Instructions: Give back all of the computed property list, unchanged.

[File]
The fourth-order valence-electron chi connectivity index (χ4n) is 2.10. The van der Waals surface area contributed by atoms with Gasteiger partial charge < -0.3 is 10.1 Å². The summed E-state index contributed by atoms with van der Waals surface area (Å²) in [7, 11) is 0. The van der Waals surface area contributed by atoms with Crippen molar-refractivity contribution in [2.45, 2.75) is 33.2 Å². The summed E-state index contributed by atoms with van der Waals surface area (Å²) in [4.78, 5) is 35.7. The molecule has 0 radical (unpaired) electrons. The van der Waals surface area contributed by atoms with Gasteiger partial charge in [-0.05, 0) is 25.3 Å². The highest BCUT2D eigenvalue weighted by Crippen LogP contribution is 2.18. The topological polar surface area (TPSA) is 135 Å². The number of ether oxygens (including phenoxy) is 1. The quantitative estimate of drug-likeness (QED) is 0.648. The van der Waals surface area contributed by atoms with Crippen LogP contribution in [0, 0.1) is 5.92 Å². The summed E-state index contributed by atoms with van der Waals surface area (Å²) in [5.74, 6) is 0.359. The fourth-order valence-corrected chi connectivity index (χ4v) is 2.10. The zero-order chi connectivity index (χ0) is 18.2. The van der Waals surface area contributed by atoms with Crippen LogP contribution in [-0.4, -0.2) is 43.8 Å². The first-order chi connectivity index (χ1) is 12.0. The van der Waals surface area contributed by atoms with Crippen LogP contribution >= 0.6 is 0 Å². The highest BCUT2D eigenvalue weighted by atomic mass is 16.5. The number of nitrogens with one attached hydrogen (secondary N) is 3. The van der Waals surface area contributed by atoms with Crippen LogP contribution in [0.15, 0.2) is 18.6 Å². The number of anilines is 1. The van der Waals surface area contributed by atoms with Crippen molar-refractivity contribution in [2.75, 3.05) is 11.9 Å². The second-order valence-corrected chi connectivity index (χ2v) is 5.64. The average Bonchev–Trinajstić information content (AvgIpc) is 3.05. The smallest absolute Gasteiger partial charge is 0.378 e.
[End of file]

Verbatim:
The fourth-order valence-electron chi connectivity index (χ4n) is 2.10. The van der Waals surface area contributed by atoms with Gasteiger partial charge < -0.3 is 10.1 Å². The summed E-state index contributed by atoms with van der Waals surface area (Å²) in [7, 11) is 0. The van der Waals surface area contributed by atoms with Crippen molar-refractivity contribution in [2.45, 2.75) is 33.2 Å². The summed E-state index contributed by atoms with van der Waals surface area (Å²) in [4.78, 5) is 35.7. The molecule has 0 radical (unpaired) electrons. The van der Waals surface area contributed by atoms with Gasteiger partial charge in [-0.05, 0) is 25.3 Å². The highest BCUT2D eigenvalue weighted by Crippen LogP contribution is 2.18. The topological polar surface area (TPSA) is 135 Å². The number of ether oxygens (including phenoxy) is 1. The quantitative estimate of drug-likeness (QED) is 0.648. The van der Waals surface area contributed by atoms with Crippen LogP contribution in [0, 0.1) is 5.92 Å². The summed E-state index contributed by atoms with van der Waals surface area (Å²) in [5.74, 6) is 0.359. The fourth-order valence-corrected chi connectivity index (χ4v) is 2.10. The zero-order chi connectivity index (χ0) is 18.2. The van der Waals surface area contributed by atoms with Crippen LogP contribution in [-0.4, -0.2) is 43.8 Å². The first-order chi connectivity index (χ1) is 12.0. The van der Waals surface area contributed by atoms with Crippen LogP contribution >= 0.6 is 0 Å². The highest BCUT2D eigenvalue weighted by atomic mass is 16.5. The number of nitrogens with one attached hydrogen (secondary N) is 3. The van der Waals surface area contributed by atoms with Crippen LogP contribution in [0.15, 0.2) is 18.6 Å². The number of anilines is 1. The van der Waals surface area contributed by atoms with Crippen molar-refractivity contribution in [2.75, 3.05) is 11.9 Å². The second-order valence-corrected chi connectivity index (χ2v) is 5.64. The average Bonchev–Trinajstić information content (AvgIpc) is 3.05. The smallest absolute Gasteiger partial charge is 0.378 e.